Leslie Cours Mather

It can be hard to remain hopeful when times are dark. But out of even the darkest, most testing times can come great art- profoundly moving works that give us faith and let us know we aren’t alone in our hardships.

Singer-songwriter Leslie Cours Mather has certainly endured some dark times recently. At the age of four her daughter Stefani was diagnosed with leukemia. Thankfully, Stefani, now eight, has been treated and is doing just fine. But it was a tough patch there for a bit. Out of it all, however, came an added bonus. As she and her family passed through this emotionally wrenching period, Leslie found solace and release in writing songs. Several of these songs are found on For My Children, her astonishing new album.

Given all that Leslie endured, For My Children somehow doesn’t sound sad. Vulnerable at times, yes. And soul-searching. But sad? Not at all. Instead, it’s an album that’s uplifting. Affecting. And, most of all, comforting—all qualities you don’t seem to find enough of in today’s world of overly shallow, short-attention-span music. In addition to the songs that sprang from those difficult days—the fragile ballad “I Will Go with You”; the defiantly upbeat “I’ll Run”—there are also tracks inspired by the simple but overwhelming happiness of being a mom. Take “Beautiful One,” a tender ode honoring the birth of her first child; or the jubilant gospel workout “Sing,” which Leslie calls a “bottle of pure parental joy.” With a mainstream country/adult contemporary sound and an undercurrent reflecting the singer’s Christian beliefs, For My Children is steeped in deep emotion that flows straight from her heart to the listener’s. One might even say the record is like a new baby.

“This album is my most intimate project,” says Leslie, a mother of three. “It is my most personal creation, aside from having my own children.”

Born in Singapore, Leslie grew up moving around a lot. Her father is a retired Army officer, who also performed in a professional doo-wop group. He exposed her to music early on. After begging repeatedly for piano lessons she finally started them at age eight, although she’d already been writing songs by then. Leslie was active in musical theater in high school and eventually enrolled at Vanderbilt University’s Blair School of Music in Nashville. Working at an off-campus job on Music Row, she discovered the country sound. In 1992 she won a full scholarship to study acting in Los Angeles, where she currently lives.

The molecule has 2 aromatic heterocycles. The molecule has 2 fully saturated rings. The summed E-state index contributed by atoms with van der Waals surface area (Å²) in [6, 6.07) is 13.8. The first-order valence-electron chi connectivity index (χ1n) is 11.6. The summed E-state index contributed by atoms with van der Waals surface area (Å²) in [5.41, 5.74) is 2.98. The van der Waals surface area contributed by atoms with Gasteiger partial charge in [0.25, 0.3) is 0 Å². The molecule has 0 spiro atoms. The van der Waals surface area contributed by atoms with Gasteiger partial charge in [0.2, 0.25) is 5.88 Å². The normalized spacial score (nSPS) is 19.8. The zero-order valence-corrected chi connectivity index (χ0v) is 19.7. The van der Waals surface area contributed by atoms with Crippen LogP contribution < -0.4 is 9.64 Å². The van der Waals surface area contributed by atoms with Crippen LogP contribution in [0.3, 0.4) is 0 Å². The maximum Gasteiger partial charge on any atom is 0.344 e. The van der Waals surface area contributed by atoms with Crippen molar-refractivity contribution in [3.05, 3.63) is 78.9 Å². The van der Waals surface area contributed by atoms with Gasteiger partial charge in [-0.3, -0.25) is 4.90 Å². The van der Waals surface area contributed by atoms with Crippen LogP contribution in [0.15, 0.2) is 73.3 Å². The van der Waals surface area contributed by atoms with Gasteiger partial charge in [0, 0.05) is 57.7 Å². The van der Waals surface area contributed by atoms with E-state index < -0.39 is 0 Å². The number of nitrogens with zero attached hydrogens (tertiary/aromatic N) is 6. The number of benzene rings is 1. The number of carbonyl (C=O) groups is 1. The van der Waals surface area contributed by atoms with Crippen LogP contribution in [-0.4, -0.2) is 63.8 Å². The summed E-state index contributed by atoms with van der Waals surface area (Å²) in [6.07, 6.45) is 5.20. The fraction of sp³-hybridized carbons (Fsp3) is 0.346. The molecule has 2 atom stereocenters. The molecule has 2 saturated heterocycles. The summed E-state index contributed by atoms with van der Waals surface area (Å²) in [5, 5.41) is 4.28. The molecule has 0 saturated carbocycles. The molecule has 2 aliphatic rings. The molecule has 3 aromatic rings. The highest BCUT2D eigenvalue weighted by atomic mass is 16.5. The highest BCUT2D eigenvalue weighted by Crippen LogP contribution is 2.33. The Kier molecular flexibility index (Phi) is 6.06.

In 2000 Leslie performed her original ballad “Why Choose Me” as a duet with Tony Award winner Scott Waara, who said, “It lifts the spirit, which music does at its very best.” Her single “The Pledge” won an Honor Award 2004 in the Great American Song Contest and was featured on the Armed Forces Radio Network and other stations worldwide. Paul Wilson from TyneFM.com regards it as “Most impressive” and Brooksy from UnsignedBandWeb.com said, “I’m hooked on ‘The Pledge.’” In 2003 she released an acclaimed instrumental CD, Spontaneous on Piano.

Recently, Leslie joined with a team of doctors from Children’s Hospital Los Angeles where Stefani was treated, to establish the Parents’ Advisory Council of the international consortium TACL (Therapeutic Advances in Childhood Leukemia and Lymphoma). Together, they are working diligently to develop new treatments, support families and raise money to eradicate these diseases. Fifty percent of the purchase price of each For My Children CD will go to TACL.

“Sometimes life hands us things we don’t choose, but as we walk things out we grow,” expresses Leslie. For My Children is the beautifully stirring sound of an artist growing. A sound sure to resonate, not only with mothers and those whose lives have been touched by cancer, but with compassionate listeners everywhere.

How do you describe your music to people?
My music is always an expression of my heart, which is deep, compassionate, and constantly looking for a light at the end of the tunnel.  I have a desire to bring hope, even if I am writing about something heavy--like going through cancer, infertility, losing a loved one, or having someone cheat on you.  I've written about all these things.  I also love comedy and I love to make people laugh, even at my expense.  I get a kick out of writing songs with punchlines.  As for my sound: I'm energizing-Martina McBride-power-Country blended with relaxing-and-soulful Nora Jones-ease.